comment from post 1

The American Cancer Society(ACS) has many ways to give education on a newly diagnosed cancer patient. On their website, there is a tab that is for treatment and support. There is an area where it talks about understanding your diagnosis, understanding how they got it, what type of cancer it is, and how to face their diagnosis. There is a tab where they can get help for paying and support groups that can help their families. I would definetlly first recommend the understanding your diagnosis tab, I think it is important to under stand the what when why and how of a disease. And to understand the prognosis of the type of cancer you have. I would then recommend support groups, because know that there is something in your body that can potentially kill you can be very depressing and isolating. It will be important to be around others that understand what you are going through.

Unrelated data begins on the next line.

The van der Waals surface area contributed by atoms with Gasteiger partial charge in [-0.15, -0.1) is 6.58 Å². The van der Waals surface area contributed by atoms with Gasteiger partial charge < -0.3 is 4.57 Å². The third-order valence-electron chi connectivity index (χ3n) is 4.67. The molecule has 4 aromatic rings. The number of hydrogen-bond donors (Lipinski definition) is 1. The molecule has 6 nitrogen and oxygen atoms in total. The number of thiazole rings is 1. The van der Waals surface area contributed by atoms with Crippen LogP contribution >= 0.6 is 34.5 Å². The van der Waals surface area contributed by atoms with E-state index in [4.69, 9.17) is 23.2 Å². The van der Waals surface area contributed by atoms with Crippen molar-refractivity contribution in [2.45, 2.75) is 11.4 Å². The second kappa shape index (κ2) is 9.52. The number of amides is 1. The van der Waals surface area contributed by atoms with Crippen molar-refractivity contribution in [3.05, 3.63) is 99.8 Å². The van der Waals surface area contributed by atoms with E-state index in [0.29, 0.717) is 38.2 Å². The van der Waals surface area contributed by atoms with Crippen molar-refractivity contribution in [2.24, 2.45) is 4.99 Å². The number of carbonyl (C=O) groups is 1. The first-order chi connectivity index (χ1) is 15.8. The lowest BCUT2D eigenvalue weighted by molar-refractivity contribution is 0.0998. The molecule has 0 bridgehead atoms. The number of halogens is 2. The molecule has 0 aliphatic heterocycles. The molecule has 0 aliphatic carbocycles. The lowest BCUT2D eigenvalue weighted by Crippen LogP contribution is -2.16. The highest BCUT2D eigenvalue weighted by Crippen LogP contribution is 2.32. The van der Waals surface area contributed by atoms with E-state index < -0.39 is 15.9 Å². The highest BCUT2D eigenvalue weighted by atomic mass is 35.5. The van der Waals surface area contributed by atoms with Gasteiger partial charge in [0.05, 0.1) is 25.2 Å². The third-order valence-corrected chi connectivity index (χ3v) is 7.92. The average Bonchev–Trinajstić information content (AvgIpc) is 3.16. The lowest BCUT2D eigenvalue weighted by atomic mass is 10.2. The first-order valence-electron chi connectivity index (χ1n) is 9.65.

Colon cancer has increased in the younger population due to the fact that their diets are poor. Not eating enough vegetables, and less exercise because of the electronic world we live in computer games have taken the place of go outside and playing. The younger generation are overweight, and unhealthy, and tobacco use is also a factor for colon cancer. “As the population’s demographics and healthcare delivery systems change and new scientific and technologic discoveries are integrated into cancer care in the coming decades, the role and practice of the oncology nurse will continue to evolve ( Mick, 2008)”.

The research that kept my attention is “You Aren’t What You Eat—You’re What You Metabolize” program. Paulette Chandler, MD, MPH, is looking out hoe the body process food, this is a colorectal cancer research. Chandler is looking at how certain foods increase levels of dietary byproducts known as “metabolites. “What the research proved is how Western diets cause colon cancer and Mediterranean diets prevent it (ACS,2017). This is a new research and it seems like further studies are being done.